Paola Navarro, anti-nuclear protester: “I don’t like it [nuclear power plants in Chile]. There are other alternatives, and the government has to study them. It also has to do with our health, for all the people, not just Chileans, but South Americans and, well, the world.”
During his visit to Chile on Monday, President Obama praised the country for showing the world that it is possible to transition from dictatorship to democracy. He, however, refused to apologize for the United States’ longtime support of former Chilean dictator Augusto Pinochet. During his first trip to Chile, Obama also declined to say whether the United States would share classified documents with Chilean judges investigating the deaths of former presidents Salvador Allende and Eduardo Frei Montalva, as well as hundreds of other opponents of the dictatorship. Gaby River of the group Relatives of the Disappeared called on the United States to help expose the crimes of the Pinochet dictatorship.
Gaby River, leader of Relatives of the Disappeared: “We continue searching for truth and justice for each one of our relatives and principally to say also it would not be insignificant if the President of the United States were to take a stance as to what the dictatorship meant to our people.”
An attack by Israeli warplanes and tanks on the Gaza Strip have injured at least 20 people, including at least seven children. Almost all of the injuries occurred when Israeli warplanes bombed Gaza City. Earlier today, Israeli tanks opened fire on eastern areas of the Gaza Strip, wounding one young man as military vehicles moved into Gaza City. According to an Israeli military spokesman, a total of six targets were attacked in the air raids in response to rocket fire from Gaza into Israel that occurred over the weekend.
A top United Nations investigator has called on the U.N. Human Rights Council to investigate Israel’s continued expansion of illegal settlements in the West Bank. The U.N. Special Rapporteur on Human Rights in the Palestinian Territories, Richard Falk, described Israel’s actions as a form of ethnic cleansing.
Richard Falk: “As the report illustrates, the continued pattern of settlement expansion in East Jerusalem, combined with forceful eviction of long-residing Palestinians, are creating an intolerable situation that can only be described in its cumulative impact as a form of ethnic cleansing.”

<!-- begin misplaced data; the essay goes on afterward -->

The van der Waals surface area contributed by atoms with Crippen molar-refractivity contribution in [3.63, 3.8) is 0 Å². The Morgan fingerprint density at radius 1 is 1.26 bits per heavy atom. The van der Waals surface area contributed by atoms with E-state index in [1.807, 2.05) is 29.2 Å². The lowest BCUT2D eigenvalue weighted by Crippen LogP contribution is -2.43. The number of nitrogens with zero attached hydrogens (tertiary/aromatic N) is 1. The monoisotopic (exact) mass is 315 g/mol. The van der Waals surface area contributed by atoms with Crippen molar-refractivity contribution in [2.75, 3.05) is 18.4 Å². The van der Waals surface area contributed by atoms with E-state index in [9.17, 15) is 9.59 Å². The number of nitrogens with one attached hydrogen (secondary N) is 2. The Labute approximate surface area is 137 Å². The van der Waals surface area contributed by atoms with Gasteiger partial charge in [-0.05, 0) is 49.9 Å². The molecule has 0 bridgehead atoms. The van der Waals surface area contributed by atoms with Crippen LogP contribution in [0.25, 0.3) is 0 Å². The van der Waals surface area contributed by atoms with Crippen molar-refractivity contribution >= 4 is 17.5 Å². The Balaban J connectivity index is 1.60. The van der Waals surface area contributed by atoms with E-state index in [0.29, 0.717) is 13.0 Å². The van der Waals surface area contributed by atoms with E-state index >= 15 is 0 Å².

An Israeli court has sentenced former Israeli President Moshe Katsav to seven years in prison for multiple charges of rape and sexual harassment. Katsav becomes the highest-ranking Israeli official ever sent to jail.
Fears of impending civil war in the Ivory Coast intensified Monday as thousands of young men and a few women gathered at the army’s headquarters offering to enlist in an effort to defend incumbent President Laurent Gbagbo. On Saturday, pro-Gbagbo leader, Charles Blé Goudé, called on some 10,000 Ivorians to “liberate” the country. Blé Goudé has been under international sanctions since 2006 for inciting violence, extrajudicial killings, rape and pillage in the Ivory Coast and promoting attacks against U.N. peacekeepers. The Ivory Coast has been in political turmoil since presidential elections in November determined that Alassane Ouattara had defeated Gbagbo. Last week, forces loyal to Gbagbo shelled a market in the economic capital city of Abidjan, killing at least 25 people.
A U.S. federal appeals court ruled Monday to allow the American Civil Liberties Union to challenge a 2008 amendment to the Foreign Intelligence Surveillance Act of 1978, known as FISA. The amendment effectively legalized the Bush administration’s domestic surveillance program by expanding the government’s power to conduct warrantless surveillance of telephone calls and emails.
The U.S. Department of Interior has approved Shell’s plan for deepwater oil and natural gas exploration in the Gulf of Mexico, the first such exploration plan since the BP oil spill. Shell is planning to drill three exploratory wells in nearly 3,000 feet of water about 130 miles off the Louisiana coastline. There are 13 other deepwater oil and natural gas exploration plans pending approval. Meanwhile, the U.S. Coast Guard is investigating the source of another large oil spill in the Gulf of Mexico. The Times-Picayune reports that emulsified oil and tar balls have been washing up along a 30-mile stretch of beach in Louisiana.
A U.S. federal judge in California has ordered the FBI to preserve evidence in a 1990 car bombing that nearly killed two members of the environmental group Earth First! The FBI was planning to destroy all evidence in the case, even though agents had never determined who carried out the attempted assassination of environmental activists Judi Bari and Darryl Cherney. The FBI initially arrested the activists for building the bombs themselves, but the pair later sued the FBI and won more than $4 million in damages.